What is Scoliosis?
Scoliosis is a condition in which the person’s spine is curved, usually in the shape of an S or a C. It usually occurs in children around the age of puberty, but may often go undiagnosed as a result of medical malpractice.
Scoliosis usually occurs in three types:
- Functional scoliosis
- Occurs due to abnormalities in other parts of the body, such as a discrepancy in the length of the leg
- Neuromuscular scoliosis
- Occurs due to abnormal development of bones in the spine
- Idiopathic scoliosis
- Cause remains unknown
Symptoms of scoliosis can have various obvious symptoms that help physicians identify the condition:
- Back pain
- Curved spine
- Off-center head
- Uneven hips
- Chest pain
- Shortness of breath
Diagnosis and Treatment
The condition is usually diagnosed at an early stage of its development, by making the child bend and touch his toes during a physical examination. If the spine is curved during this process, an x-ray can be done to identify and confirm scoliosis.
Scoliosis can occur at a mild level, moderate, or severely. Mild scoliosis can be corrected with just careful monitoring. A moderate scoliosis may require the child to be placed in a brace, whereas a surgery may be required to correct severe scoliosis.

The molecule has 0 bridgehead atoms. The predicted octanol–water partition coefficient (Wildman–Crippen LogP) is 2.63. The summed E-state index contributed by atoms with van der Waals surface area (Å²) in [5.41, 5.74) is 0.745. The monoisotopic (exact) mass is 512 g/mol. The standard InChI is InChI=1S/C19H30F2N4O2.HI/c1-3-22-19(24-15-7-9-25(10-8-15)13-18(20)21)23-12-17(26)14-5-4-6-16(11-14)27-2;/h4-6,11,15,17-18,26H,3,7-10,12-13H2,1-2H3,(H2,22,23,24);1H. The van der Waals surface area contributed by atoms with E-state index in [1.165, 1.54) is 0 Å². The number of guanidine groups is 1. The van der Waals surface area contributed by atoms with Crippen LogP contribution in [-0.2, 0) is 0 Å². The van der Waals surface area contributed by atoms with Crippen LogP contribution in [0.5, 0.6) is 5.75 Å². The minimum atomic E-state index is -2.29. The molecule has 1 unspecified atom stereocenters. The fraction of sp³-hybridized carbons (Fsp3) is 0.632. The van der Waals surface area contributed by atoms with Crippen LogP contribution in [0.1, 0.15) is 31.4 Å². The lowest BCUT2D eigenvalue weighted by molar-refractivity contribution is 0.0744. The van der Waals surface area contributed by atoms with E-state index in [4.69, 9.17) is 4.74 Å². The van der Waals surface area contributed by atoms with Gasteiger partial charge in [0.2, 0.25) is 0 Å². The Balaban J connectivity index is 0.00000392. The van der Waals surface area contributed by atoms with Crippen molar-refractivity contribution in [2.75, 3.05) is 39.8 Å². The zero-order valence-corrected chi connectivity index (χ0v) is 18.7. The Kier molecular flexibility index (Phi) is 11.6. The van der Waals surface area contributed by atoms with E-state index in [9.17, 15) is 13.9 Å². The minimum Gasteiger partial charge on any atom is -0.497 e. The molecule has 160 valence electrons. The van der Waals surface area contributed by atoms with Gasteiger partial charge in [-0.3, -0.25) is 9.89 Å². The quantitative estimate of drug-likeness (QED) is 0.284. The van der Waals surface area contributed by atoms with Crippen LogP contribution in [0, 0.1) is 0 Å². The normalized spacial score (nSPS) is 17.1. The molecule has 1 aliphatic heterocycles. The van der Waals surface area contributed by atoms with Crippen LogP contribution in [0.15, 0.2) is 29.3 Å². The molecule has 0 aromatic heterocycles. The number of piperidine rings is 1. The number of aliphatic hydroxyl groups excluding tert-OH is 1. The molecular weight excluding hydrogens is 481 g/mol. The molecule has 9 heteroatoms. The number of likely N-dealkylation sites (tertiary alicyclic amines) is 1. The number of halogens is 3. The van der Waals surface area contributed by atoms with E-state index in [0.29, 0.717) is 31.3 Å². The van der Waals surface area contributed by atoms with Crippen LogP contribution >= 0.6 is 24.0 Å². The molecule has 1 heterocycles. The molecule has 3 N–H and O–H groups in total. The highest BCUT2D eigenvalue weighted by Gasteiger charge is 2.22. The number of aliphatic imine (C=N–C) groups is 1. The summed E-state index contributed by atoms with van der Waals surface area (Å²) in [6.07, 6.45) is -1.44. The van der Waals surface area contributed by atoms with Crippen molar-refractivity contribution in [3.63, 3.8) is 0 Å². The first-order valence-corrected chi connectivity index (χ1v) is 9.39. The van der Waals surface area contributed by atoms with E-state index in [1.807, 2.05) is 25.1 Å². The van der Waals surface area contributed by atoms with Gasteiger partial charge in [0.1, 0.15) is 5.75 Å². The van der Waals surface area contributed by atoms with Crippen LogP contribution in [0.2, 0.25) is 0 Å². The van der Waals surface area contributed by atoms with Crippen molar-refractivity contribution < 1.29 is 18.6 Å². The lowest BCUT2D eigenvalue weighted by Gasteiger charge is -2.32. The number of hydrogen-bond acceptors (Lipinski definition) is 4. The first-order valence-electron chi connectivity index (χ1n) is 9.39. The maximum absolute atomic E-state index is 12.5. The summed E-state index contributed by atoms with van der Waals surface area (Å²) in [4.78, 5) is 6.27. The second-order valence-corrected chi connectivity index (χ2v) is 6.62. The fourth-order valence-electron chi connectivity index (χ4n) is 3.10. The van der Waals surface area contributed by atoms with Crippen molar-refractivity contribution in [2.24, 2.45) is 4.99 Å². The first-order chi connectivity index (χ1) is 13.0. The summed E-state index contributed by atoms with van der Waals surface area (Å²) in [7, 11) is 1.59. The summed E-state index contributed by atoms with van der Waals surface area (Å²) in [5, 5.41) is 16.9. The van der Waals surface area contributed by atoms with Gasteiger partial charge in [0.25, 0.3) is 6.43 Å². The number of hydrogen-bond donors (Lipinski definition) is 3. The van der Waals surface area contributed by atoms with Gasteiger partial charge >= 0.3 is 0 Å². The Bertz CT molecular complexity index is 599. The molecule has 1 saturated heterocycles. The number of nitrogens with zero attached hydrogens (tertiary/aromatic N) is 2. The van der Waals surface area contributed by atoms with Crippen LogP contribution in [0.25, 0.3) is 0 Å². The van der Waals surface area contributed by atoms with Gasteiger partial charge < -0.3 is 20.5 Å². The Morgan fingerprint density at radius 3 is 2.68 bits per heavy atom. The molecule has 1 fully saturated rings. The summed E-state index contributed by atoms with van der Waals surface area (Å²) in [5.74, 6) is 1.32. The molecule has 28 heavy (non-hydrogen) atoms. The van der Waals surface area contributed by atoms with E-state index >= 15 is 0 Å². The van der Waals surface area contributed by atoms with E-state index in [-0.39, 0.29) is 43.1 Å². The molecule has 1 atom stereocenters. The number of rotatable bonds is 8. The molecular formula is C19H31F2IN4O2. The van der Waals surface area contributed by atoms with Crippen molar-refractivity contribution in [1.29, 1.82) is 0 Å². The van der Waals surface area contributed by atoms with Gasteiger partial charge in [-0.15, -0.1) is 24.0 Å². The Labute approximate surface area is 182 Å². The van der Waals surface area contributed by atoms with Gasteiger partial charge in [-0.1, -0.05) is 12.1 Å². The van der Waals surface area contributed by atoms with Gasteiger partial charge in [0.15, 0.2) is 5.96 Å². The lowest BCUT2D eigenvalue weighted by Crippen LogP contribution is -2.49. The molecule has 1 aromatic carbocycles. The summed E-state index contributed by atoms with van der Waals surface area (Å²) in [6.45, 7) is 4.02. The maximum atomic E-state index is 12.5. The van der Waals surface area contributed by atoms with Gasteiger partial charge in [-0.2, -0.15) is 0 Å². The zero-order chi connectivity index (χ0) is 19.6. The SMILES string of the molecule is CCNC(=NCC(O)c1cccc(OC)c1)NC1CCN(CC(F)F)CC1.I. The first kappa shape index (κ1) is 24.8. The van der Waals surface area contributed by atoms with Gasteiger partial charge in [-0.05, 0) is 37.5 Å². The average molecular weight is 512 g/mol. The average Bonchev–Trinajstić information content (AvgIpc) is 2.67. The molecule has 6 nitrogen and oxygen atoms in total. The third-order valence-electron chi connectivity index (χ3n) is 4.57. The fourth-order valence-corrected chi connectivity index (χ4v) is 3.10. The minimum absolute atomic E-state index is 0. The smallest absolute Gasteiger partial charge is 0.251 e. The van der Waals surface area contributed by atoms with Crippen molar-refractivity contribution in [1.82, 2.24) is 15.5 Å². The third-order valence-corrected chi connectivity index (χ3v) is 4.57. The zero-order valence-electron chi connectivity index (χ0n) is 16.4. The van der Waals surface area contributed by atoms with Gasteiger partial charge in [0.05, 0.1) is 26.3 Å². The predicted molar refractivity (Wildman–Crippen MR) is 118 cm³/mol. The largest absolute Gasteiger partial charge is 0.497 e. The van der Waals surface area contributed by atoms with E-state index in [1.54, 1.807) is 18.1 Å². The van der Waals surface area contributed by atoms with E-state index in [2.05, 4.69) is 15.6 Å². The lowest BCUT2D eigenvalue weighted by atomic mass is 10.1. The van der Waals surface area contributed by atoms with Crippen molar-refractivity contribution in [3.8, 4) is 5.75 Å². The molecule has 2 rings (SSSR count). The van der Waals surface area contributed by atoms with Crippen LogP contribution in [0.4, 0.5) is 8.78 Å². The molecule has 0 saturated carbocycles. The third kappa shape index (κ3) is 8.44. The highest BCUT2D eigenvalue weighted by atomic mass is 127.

The physician may choose the mode of treatment based on the skeletal maturity and age of the patient, along with the degree of curvature of the spine. Ongoing observation, bracing, and surgical correction may be undertaken in a methodical manner.
Bracing is the commonly recommended treatment; it usually does not correct the curvature, but often stops it from progressing further. If identified and treated at a moderate stage, surgery may not even be required. However, if the patient has reached skeletal maturation, surgery may be the most dependable option to correct scoliosis.
When scoliosis is left undiagnosed and untreated, it may lead to permanent deformity, back pain and early arthritis for the patient. The misalignment in the spine may contribute to posture issues, pain in the shoulders, back, neck, and hips. It can also create breathing difficulties by constricting the lungs.
Correcting scoliosis with surgery does have a high success rate. However, surgery may involve a series of risks that must be made transparent to the patient, before performing one. Risk factors include:
· Disc degeneration
· Failed fusion
· Loss of height
· Nerve damage or other nerve injuries
· Spinal fusion disease
· Uneven shoulders or back
· Corrosion of hardware or rods
· Flat-disc syndrome
· Need for additional surgeries
Pursue Legal Action with Our Wholehearted Support
Our New York City medical malpractice attorneys have won cases of medical malpractice by failure to diagnose scoliosis and other conditions. Get in touch with Rosenberg, Minc, Falkoff, & Wolff (RMFW) today if you or a loved one has suffered due to medical negligence. You can reach us using this number: 212 697 9280.
RMFW have law offices situated in Astoria, Queens, New York City, and two offices in Brooklyn. We understand your agony and anguish, and can help you pursue the best possible compensation for your losses. Call 212 697 9280 to schedule a free consultation. We are not paid until you are paid. We do not quit or settle until you give us the go ahead. If you have a genuine case, we will carry this legal torch for you.